Castlight Launches Health Care Shopping Tool for iOS, Android

With Castlight's new mobile tool, companies can give their employees access to real-time info on the best prices for medical services in their health plans.

As the Supreme Court examined the constitutionality of the Obama administration's health care reform, software as a service (SaaS) provider Castlight Health launched a mobile version of its personalized health care shopping tool for Apple iOS and Google Android devices. The company also offers a mobile Web version optimized for RIM BlackBerry smartphones.

Launched March 28, the tool allows employees of companies to connect to a Web-based portal and research prices for doctors and medical procedures. The service tracks their progress as they use health benefits and meet deductibles.

"Castlight is designed to help the [corporate] buyers of health care and their employees get the best value for their money," Ethan Prater, vice president of products at Castlight, told eWEEK.

Todd Park, the newly named U.S. chief technology officer, co-founded Castlight in 2008. Park left the company when he was named CTO of the U.S. Department of Health and Human Services. Dr. Giovanni Colella, Castlight's current president and CEO, also founded the company along with Dr. Bryan Roberts, a partner in venture capital firm Venrock.

Castlight was named No. 1 on The Wall Street Journal's "Top 50 Venture-Backed Companies" for 2011.

By offering the app, Castlight aims to make health care costs more transparent.

"While health care reform is a key polarizing issue for the American public, one aspect both sides of the aisle agree on is creating more informed and healthy Americans through increased transparency into the cost and quality of health care," said Prater.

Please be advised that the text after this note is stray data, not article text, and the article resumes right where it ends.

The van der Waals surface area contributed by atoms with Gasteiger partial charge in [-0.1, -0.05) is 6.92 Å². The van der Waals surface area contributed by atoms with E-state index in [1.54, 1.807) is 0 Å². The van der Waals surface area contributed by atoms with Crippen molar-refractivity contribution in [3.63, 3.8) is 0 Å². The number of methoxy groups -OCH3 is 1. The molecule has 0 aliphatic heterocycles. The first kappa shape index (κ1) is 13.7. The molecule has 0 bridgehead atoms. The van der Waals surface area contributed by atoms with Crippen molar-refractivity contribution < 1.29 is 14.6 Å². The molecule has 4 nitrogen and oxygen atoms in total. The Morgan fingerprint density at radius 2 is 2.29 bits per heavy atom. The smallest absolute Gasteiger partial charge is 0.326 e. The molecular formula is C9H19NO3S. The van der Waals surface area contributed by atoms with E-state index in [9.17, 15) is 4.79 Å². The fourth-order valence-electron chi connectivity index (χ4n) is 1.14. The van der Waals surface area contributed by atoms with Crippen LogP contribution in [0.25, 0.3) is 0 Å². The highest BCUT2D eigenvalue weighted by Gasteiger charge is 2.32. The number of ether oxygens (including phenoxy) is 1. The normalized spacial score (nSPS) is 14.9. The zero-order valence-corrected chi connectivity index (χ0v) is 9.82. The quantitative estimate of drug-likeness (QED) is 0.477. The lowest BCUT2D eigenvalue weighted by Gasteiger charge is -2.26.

Users can sign on to Castlight's service to personalize their searches for health services in their plans based on out-of-pocket costs, deductibles and quality. "The personalization aspect is showing what the employer pays and what you pay," said Prater.

A graphical display shows the amount of benefits patients have used up, including how far along they are in meeting deductibles.

The app also allows users to get pricing on lab tests according to their health plans. For example, a colonoscopy could cost $600 or $4,800, depending on negotiated rates, said Prater, adding that users may be unaware of these price differences. "When they're on a high-deductible plan, it's important to know that," he said.

Algorithms and data analytics in the apps allow users to search according to their medical needs, location and deductible levels. The algorithms data-mine a massive amount of claims and provider rate tables to come up with personalized info on pricing, said Prater, with logic applied to the searches in real time. He compared the comparison-shopping functionality of Castlight to an online shopping site for books or travel.

The tool uses the 270/271 benefits eligibility system established under the Health Insurance Portability and Accountability Act (HIPAA) to make the status of patients' health benefits available in real time, Prater explained. It indicates how much of their deductibles patients have met, what their co-pays are and whether they're required to pay co-insurance.

Like the iTriage app Aetna relaunched March 5, Castlight's app lets users search for providers and urgent care centers. (iTriage is also focused on understanding health symptoms.)

In Castlight's app, geolocation features enable users to search for urgent care centers and labs. It also provides customer ratings on providers' services, which are mostly in-network. The tool could be helpful for users on the go who need to find a lab center after seeing their primary care provider, Prater noted.

Patients can access provider ratings on areas such as follow-up, amount of time spent with patient, bedside manner, accuracy of diagnoses and ease of appointment scheduling. They can then call the provider from the app and get directions.

Other price-comparison tools have launched to help people keep their medical costs down. On Jan. 25, LowestMed introduced a mobile app that allows consumers to compare drug prices at pharmacies. LowestMed shows prices at major pharmacy chains, and the company's Website offers info on mom-and-pop drugstores as well.